Friday, May 23, 2008

Let’s talk about sex

Charles posting today folks.

( First, Debby - great post - so many things to comment on, but as promised, I'm posting about sex. Next week it'll be genres. Not sex genres, fiction ones. But then sex genres could be interesting too...)

So Rick brings up the ‘sex in books’ question (see his entry below and the comments). Sex in books is something I struggle with as well. I mean, first you have to find a big enough book…

Carolyn Hart wrote the blurb for the cover of Relative Danger, and it says, in part, “the non-stop pace, exotic locales, exuberant sex and swashbuckling hero combine for splendid entertainment.” Now I’m not one to argue with a legend – especially a legend with such nice things to say about me – but exuberant? Like any scene, the sex scenes in RD were written to both advance the story and reveal something about the characters involved. The first scene to which Ms. Hart refers, shows the female lead, Aisha, to be strong, controlling and exceptionally assertive. In the second, we learn just how far out of his league Doug is when he’s with the wild and self-confident Aisha. They are hardly titillating scenes – unless you’re the kind of reader who finds words like titillating titillating – and there’s a lot more humor written into them than erotica. Same with Out of Order – one sex scene, fondly remembered the next morning in hazy, vague detail. Again, I wrote a punch line into what should have been the “hot” part, which I guess tells you more about me than it does about the characters. And even though good chunks of Noble Lies take place in Thai whorehouses, there is no sex scene. There is one implied sex scene, but I’m always amazed by the attentive readers who miss it (page 130).

The first bit of fiction I ever had published was a Letter to Penthouse Forum. If you don’t know what Penthouse Forum is, a) I don’t believe you and, b) just ask for a copy the next time you’re at truck stop magazine stand. I was working at a small, mostly female college in upstate New York at the time with my pal and fellow late-night security guard, Frank Neville. Combining our less-than-original ideas, we composed a letter about the sexual adventures of two late night security guards at an all-female college in upstate New York. It was one male-fantasy cliché after another, but I’m sure it earned many a round of applause. Well, one-handed applause anyway. It was also awful and not in the least bit erotic or believable. Worst of all, it was written in first person. Now I don’t know about you, but when I’m reading a book and the characters starts in with the old, “I cupped her tight breasts in my hand…” I’m flipping pages. Seriously, are we in high school? No, that’s not fair – even in high school we didn’t brag about our exploits (mostly imagined, but still). I find that even some of my favorite authors do this stuff and it always creeps me out. Know what’s uncomfortable? Sitting at a bar with an author pal whose book you just read and he/she asks you what you thought about the sex scene. It’s like the morning after a double date and the guy who was in the back seat coming up and asking how it looked in the rearview mirror.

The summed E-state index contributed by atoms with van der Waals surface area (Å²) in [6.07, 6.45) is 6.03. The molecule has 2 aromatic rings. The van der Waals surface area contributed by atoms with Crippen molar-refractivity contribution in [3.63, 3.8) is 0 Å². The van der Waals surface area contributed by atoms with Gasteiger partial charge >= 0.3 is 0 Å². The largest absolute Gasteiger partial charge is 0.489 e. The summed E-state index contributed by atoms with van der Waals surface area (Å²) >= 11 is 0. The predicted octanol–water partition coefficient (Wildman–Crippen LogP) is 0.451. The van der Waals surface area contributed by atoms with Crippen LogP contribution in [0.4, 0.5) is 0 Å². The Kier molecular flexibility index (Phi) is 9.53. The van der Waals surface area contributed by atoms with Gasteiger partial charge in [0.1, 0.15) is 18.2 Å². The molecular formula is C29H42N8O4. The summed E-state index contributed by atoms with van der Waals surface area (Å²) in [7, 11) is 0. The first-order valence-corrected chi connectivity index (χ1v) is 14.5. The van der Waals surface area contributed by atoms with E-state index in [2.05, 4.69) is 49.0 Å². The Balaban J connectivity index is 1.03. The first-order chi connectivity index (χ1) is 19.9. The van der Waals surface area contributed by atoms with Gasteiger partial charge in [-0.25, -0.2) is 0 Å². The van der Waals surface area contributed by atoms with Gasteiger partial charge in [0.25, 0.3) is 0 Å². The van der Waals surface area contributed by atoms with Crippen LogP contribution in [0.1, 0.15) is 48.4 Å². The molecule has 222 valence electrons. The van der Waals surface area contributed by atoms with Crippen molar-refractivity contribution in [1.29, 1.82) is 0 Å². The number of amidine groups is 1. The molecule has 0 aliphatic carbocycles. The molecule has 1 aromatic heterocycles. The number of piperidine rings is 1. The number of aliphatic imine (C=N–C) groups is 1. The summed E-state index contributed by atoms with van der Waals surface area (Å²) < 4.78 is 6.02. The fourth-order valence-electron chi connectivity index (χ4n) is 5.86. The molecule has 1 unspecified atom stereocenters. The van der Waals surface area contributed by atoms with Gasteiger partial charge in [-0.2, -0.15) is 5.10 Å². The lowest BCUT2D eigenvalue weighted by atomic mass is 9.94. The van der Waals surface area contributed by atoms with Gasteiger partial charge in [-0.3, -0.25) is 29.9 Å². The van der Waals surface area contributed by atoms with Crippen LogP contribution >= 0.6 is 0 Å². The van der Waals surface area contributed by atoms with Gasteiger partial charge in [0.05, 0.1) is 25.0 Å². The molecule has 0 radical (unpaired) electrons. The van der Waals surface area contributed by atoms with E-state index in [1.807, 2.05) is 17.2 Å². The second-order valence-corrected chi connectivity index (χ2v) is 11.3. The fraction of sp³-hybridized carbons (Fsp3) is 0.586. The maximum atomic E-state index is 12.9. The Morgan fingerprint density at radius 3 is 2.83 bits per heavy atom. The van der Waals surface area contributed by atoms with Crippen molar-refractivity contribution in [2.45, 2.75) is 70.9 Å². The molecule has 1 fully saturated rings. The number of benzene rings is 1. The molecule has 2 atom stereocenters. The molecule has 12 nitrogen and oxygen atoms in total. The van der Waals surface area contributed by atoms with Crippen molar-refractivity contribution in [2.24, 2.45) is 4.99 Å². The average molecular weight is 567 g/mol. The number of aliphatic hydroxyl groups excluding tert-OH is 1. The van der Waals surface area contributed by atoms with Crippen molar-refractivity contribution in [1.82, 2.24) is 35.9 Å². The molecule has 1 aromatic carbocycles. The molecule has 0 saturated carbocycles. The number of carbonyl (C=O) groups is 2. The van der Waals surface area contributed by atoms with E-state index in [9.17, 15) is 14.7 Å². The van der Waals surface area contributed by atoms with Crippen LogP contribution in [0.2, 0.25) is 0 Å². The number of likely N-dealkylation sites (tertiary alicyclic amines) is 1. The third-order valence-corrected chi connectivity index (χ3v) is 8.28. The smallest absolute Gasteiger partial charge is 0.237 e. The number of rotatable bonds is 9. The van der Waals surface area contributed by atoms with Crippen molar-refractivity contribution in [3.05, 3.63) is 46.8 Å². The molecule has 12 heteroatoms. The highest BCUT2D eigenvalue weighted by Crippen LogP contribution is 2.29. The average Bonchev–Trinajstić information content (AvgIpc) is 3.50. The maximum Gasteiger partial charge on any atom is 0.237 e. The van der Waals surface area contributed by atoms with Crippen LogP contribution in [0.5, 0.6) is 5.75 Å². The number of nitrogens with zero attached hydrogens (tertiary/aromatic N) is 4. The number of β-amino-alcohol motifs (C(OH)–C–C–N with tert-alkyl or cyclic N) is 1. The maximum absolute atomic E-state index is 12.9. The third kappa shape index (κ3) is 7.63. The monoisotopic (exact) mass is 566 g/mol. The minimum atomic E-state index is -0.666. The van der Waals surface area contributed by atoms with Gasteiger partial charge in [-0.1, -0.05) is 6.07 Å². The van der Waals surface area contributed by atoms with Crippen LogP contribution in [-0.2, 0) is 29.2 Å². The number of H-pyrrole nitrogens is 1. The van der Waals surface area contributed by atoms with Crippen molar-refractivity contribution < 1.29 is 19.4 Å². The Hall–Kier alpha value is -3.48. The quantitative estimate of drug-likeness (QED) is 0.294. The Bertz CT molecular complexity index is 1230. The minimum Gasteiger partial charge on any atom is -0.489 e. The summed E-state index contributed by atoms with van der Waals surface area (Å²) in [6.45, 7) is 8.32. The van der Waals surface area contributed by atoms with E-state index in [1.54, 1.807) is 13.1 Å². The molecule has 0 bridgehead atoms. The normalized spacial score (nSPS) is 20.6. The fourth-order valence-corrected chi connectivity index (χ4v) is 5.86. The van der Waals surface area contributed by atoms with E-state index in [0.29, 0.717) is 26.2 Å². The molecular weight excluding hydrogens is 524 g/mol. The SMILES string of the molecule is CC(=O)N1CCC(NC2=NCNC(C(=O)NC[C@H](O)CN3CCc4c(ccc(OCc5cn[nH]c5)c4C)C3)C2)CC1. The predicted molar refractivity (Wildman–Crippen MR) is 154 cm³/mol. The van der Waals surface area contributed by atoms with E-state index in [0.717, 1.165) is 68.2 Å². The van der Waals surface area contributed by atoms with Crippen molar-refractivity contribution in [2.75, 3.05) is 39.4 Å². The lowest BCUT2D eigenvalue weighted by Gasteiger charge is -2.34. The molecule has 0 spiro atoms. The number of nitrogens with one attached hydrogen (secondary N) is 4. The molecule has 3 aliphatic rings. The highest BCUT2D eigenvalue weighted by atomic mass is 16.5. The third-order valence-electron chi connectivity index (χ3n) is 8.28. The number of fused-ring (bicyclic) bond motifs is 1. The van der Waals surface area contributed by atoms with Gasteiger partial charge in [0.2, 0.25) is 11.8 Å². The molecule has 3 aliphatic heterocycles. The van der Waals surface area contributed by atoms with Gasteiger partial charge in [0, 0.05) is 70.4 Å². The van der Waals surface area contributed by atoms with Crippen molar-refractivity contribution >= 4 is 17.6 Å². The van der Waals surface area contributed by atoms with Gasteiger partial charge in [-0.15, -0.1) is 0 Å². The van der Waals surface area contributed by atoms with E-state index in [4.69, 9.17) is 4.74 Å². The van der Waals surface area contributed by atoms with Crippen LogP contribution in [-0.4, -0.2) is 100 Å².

There are some things better left unsaid and for me, that’s the sexual details. I tend to do as Rick has done – pull the curtain and let what happens happen with out us knowing the details. Speaking of which, time to close this little missive as Rose is busy pouring me a glass of wine – which is quite tricky what with me cupping her tight breasts and all.

NOTE: This Sunday guest blogger Lorraine Bartlett (aka Lorna Barrett) regales us with tales about here new series launch.

1 comment:

Debby (Deborah Turrell) Atkinson said...

Charles, well said! As in RELATIVE DANGER, sex scenes can go a long way in defining characters and their motives, but if the scene begins to have titillation as its primary goal, I begin to feel manipulated. It's paradoxical,this dislike of feeling manipulated, because I often read to be entertained. It boils down--again--to the writing, doesn't it?